MCCULLOUGH, ROBERT WAYNE - Stone County, Missouri | ROBERT WAYNE MCCULLOUGH - Missouri Gravestone Photos


McCullough Cemetery
Stone County,

Birth: Sep. 18, 1963
Hardin County
Kentucky, USA

Death: Oct. 20, 2004
Eagle Rock
Barry County
Missouri, USA [Edit Dates]

Robert is the husband of 'Chris' Christine Marie (Holenda) McCullough. They were married December 2, 1983 in Cassville, MO.
He is the son of Lonnie Eugene and Connie Sue (Buntin) McCullough Sr.
Robert is survived by his wife Chris, his parents and a younger twin brother, Lonnie Eugene McCullough Jr.
He is the father of April (McCullough) Chandler.
Robert was a self-employed Hunting and Fishing Guide.
He was killed early on a Wednesday morning while on his way to look for turkey sign.
Robert received his education in Cassville, MO., graduating from Cassville High School in 1981.

* * * * * *

Services were held Sunday at 1 P.M. at Fohn Funeral Services Williamson Chapel with the Rev. John Duncan officiating. Also speaking was Mark Jones.

Casket Bearers...
Tim Homesly, Ed Fink, Larry McCullough, Albert McCullough, Larry Wentz and Lee Shepherd.

Honorary Bearers...
Ty Brown, David Treat, Jack Lyons, Glen Robinson, Mike Ball, Loyd Eckley, Steve Cooper and Michael Stubblefield.


I met Robert and Chris on October 3, 1988 at a mutual friends house. From that day forward they have been like family to me.
Robert would've given you the shirt off his back, he was a wonderfully giving person.
Each year he and Chris would volunteer at Roaring River on Kid's Day, to help the kids learn how to trout fish. He got such a kick out the little ones.
He also participated in the Center City Marine tournament for the Children's Miracle Network.
Robert was seldom still for long, always on the go and usually with a phone either in his hip pocket or to his ear talking to one friend or another going a mile a minute, both physically and verbaly.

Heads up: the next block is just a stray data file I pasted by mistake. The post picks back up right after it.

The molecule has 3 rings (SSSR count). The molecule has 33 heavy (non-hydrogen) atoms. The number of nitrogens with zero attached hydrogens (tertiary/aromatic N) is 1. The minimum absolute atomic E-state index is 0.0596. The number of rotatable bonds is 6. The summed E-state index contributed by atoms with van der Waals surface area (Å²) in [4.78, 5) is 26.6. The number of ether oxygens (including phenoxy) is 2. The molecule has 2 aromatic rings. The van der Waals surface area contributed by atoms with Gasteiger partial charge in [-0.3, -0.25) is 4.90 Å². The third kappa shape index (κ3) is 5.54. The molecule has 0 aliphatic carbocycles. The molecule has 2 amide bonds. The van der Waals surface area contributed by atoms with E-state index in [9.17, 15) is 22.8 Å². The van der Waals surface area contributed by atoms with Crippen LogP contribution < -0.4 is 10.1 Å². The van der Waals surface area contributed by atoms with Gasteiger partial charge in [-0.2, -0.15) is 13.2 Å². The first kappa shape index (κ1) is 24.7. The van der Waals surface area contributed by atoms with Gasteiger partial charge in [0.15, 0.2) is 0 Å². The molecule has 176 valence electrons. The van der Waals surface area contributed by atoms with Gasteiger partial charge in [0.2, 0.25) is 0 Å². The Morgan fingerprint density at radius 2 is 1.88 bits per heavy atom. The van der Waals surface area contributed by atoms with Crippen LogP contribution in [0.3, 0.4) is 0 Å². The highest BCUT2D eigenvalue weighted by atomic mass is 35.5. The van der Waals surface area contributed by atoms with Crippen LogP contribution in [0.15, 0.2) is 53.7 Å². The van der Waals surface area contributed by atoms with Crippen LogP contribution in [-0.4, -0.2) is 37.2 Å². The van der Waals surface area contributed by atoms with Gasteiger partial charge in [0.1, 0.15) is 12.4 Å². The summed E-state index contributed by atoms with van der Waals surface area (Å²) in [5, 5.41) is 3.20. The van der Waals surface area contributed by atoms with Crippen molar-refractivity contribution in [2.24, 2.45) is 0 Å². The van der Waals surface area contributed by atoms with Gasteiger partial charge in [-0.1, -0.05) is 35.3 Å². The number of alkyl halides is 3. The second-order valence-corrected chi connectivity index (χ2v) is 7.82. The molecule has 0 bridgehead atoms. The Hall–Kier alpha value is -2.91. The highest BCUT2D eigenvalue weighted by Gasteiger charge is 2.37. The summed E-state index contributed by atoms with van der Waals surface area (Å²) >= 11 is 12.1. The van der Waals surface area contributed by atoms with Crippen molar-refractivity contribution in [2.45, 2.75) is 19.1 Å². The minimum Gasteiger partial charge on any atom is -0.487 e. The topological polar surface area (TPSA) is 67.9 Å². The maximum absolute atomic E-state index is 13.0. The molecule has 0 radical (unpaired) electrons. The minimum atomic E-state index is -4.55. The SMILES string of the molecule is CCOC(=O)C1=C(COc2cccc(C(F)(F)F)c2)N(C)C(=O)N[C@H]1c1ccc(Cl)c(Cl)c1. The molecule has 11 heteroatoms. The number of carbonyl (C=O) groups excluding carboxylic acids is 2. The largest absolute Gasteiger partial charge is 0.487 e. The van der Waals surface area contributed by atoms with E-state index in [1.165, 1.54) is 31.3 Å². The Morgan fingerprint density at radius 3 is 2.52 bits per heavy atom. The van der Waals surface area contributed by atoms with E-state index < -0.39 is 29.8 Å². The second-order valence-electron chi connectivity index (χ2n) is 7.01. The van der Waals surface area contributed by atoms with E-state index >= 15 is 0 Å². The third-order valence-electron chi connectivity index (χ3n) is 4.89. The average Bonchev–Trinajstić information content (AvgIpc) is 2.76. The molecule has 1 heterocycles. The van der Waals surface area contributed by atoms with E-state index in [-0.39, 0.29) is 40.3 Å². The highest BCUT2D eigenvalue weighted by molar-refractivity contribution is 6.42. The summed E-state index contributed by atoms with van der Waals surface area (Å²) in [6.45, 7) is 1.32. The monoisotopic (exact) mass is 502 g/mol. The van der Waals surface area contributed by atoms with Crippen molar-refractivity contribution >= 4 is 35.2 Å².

Robert lived life to the fullest. He loved to hunt and fish. Whether he was guiding someone else or hunting and fishing for himself, he always knew the best stand to kill a deer or the best place to set up to find a big tom turkey.
One of his proudest moments was when he killed the big deer in the picture to the right. He couldn't wait for me to come up for a visit so he could show it to me. Every time someone would come for a visit he'd dig the poor thing out of the freezer, unwrap it and re-tell the story of the kill. I'm surprised it had any hair left on it by the time the taxidermist got time to mount it for him.
Robert was always up for a good time. One of his favorite sayings was, "Rip It!". And there's very little that he wouldn't try. He was always a wonderful source of fantastic amusement for me and Chris. We'd laugh at him 'til our sides hurt.
He told us a story one time of when he was in high school and was a pole vaulter... he was going along telling this story all serious about how he set up, took off in the paced run with the pole in his hands... and missed the slot that the pole went in. The pole stuck in the ground and slammed him down beside it. Chris and I looked at each other and burst out laughing. Neither of us, we later learned, knew that there was a 'slot' that the vaulter had to get the pole into to set it and send him flying into the air. The more Robert tried to explain this to us the harder we laughed. The visual of him going through this process, much less being a pole vaulter kept us breathless for a long time that evening.
Another time I was up spending the weekend with them and he'd decided to get out the leaf blower and vacuum up the leaves. Chris and I had been dinkin' in the yard hauling rocks most of the morning and decided to get us something cool to drink and relax for awhile.
Robert was working away sucking up the leaves from the flower beds then dumping them to be burned later. He made a few trips to empty the bag when we noticed that he was pretty much staying in one spot, just going round and round in circles. As we watched him it became apparent what the problem was... he'd forgotten to zip up the bag and the blower was just suckin' the leaves up and shootin' them out of the bag behind him. After we got his attention and got him all zipped up we all had a good laugh. The rest of the evening we teased him about being 'zipper impaired'.
He was always such a good sport about stuff like that, it never bothered him to get caught doing something goofy, he'd just grin his impish grin and say, "Oh, what the hell." And even if you didn't catch him doing something silly he'd end up telling something on himself that would keep me and Chris in stitches until we couldn't breathe.